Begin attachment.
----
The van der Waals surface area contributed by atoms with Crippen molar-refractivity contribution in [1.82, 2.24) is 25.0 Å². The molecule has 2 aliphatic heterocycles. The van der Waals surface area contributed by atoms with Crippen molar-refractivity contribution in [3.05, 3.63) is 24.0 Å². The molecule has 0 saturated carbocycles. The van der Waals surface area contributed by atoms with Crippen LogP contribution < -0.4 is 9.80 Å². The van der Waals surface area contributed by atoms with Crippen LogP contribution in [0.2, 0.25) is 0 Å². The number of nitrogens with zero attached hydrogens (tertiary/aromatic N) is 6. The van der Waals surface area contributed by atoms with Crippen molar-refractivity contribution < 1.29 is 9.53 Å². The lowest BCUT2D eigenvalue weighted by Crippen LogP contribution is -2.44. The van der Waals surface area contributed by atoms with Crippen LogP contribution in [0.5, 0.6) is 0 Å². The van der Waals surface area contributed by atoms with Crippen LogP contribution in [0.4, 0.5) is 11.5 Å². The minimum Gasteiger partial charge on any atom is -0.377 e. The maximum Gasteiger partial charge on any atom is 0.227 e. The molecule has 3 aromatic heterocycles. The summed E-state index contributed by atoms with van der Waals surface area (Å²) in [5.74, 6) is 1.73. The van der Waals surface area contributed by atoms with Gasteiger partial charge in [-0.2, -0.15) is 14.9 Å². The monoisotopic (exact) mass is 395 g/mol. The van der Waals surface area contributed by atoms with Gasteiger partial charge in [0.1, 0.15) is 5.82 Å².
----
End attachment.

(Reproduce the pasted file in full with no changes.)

The van der Waals surface area contributed by atoms with Crippen molar-refractivity contribution in [1.82, 2.24) is 25.0 Å². The molecule has 2 aliphatic heterocycles. The van der Waals surface area contributed by atoms with Crippen molar-refractivity contribution in [3.05, 3.63) is 24.0 Å². The molecule has 0 saturated carbocycles. The van der Waals surface area contributed by atoms with Crippen LogP contribution < -0.4 is 9.80 Å². The van der Waals surface area contributed by atoms with Crippen LogP contribution in [0.2, 0.25) is 0 Å². The number of nitrogens with zero attached hydrogens (tertiary/aromatic N) is 6. The van der Waals surface area contributed by atoms with Crippen molar-refractivity contribution < 1.29 is 9.53 Å². The lowest BCUT2D eigenvalue weighted by Crippen LogP contribution is -2.44. The van der Waals surface area contributed by atoms with Crippen LogP contribution in [0.5, 0.6) is 0 Å². The van der Waals surface area contributed by atoms with Crippen LogP contribution in [0.4, 0.5) is 11.5 Å². The minimum Gasteiger partial charge on any atom is -0.377 e. The maximum Gasteiger partial charge on any atom is 0.227 e. The molecule has 3 aromatic heterocycles. The summed E-state index contributed by atoms with van der Waals surface area (Å²) in [5.74, 6) is 1.73. The van der Waals surface area contributed by atoms with Gasteiger partial charge in [-0.2, -0.15) is 14.9 Å². The monoisotopic (exact) mass is 395 g/mol. The van der Waals surface area contributed by atoms with Gasteiger partial charge in [0.1, 0.15) is 5.82 Å².